- The ADA provides those with disabilities an equal opportunity at a position in which they qualify as an able-bodied person. Handicapped laws make it unlawful for an employer to discriminate against a handicapped person in areas of hiring, recruiting, wages, promotions or any other perks of employment enjoyed by other employees. The laws prohibit the employer from asking questions about the disability before making a job offer. The Act also states that employers must make accommodations for a handicapped employee unless the accommodations would create hardship.
State and Local Government Laws
- The state and local government section of the act states that state and local governments must not discriminate against anyone with a mental or physical handicap. This is in regards to all programs from assistance, to recreational activities, education, and healthcare among others. The act also requires that any new government buildings or alterations to existing buildings be handicapped accessible. In addition, state and local governments must communicate their ideas and policies in a way that is accessible to those with hearing, vision, or speech disabilities.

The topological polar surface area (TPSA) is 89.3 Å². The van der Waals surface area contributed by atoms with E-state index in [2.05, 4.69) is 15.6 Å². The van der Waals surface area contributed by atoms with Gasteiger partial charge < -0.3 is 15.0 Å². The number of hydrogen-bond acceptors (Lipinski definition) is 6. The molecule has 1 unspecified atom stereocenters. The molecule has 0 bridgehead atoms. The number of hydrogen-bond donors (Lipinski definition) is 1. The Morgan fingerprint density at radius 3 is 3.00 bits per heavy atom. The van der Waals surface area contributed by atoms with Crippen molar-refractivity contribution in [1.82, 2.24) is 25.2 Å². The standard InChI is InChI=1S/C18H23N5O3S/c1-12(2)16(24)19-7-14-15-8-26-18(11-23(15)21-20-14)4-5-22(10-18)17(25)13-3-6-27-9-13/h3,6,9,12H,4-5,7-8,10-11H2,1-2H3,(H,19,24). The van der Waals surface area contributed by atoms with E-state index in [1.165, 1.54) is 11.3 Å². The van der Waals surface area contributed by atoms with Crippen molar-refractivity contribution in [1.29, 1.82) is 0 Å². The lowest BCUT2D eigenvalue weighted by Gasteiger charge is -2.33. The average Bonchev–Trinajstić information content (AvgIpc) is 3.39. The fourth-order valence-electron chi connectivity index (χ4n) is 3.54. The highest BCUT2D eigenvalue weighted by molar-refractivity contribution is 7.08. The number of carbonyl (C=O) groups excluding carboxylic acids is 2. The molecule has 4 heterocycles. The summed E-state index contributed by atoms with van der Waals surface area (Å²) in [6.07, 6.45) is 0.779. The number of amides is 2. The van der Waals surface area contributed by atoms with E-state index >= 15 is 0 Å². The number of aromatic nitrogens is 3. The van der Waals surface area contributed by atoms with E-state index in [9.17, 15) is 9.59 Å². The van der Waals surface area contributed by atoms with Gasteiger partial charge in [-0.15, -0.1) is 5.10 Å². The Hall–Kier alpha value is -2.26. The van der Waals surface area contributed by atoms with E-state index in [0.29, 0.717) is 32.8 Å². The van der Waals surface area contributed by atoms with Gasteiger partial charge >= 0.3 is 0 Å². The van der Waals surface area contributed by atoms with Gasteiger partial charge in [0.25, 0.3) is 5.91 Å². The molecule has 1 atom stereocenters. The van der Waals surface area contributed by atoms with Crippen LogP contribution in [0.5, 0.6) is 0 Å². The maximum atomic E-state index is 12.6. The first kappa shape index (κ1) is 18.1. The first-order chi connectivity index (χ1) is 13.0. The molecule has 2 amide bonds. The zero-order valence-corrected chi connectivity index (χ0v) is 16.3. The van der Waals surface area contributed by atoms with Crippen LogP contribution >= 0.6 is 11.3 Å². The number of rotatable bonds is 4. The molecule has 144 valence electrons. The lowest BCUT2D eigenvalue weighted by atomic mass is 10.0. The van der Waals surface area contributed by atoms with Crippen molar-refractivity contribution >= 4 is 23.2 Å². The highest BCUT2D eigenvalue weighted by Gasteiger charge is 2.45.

- The act ensures that public transportation services do not discriminate against passengers because of handicaps. According to the act, all newly purchased vehicles must be handicapped accessible or efforts made to make the vehicle so. If possible, the act requires availability of a paratransit service that allows disabled individuals transportation assistance.
- The Public Accommodations section of the act covers handicapped accessibility of businesses or other public facilities; this includes restaurants, hotels, movie theaters, ballparks, amusement parks, doctor's office, zoos and health clubs. The act states that such places may not discriminate against those with disabilities by providing discriminating services to handicapped persons. The act covers the requirements for handicap accessibility in public places or special accommodations for handicapped individuals.
- The ADA requires access to telephone and television services for those who have hearing or vision impairments. The act states that telephone carriers must enable telecommunications relay services, or TRS, allowing those who use teletypewriters or other such devices a third-party assistant for communication. The telecommunication services section of the act also covers closed captioning services.
- This last section of the ADA protects individuals from retaliation for exercising their ADA rights. This protects those who assist individuals with disabilities from coercion, including any threats or intimidation used against someone under protection of the ADA.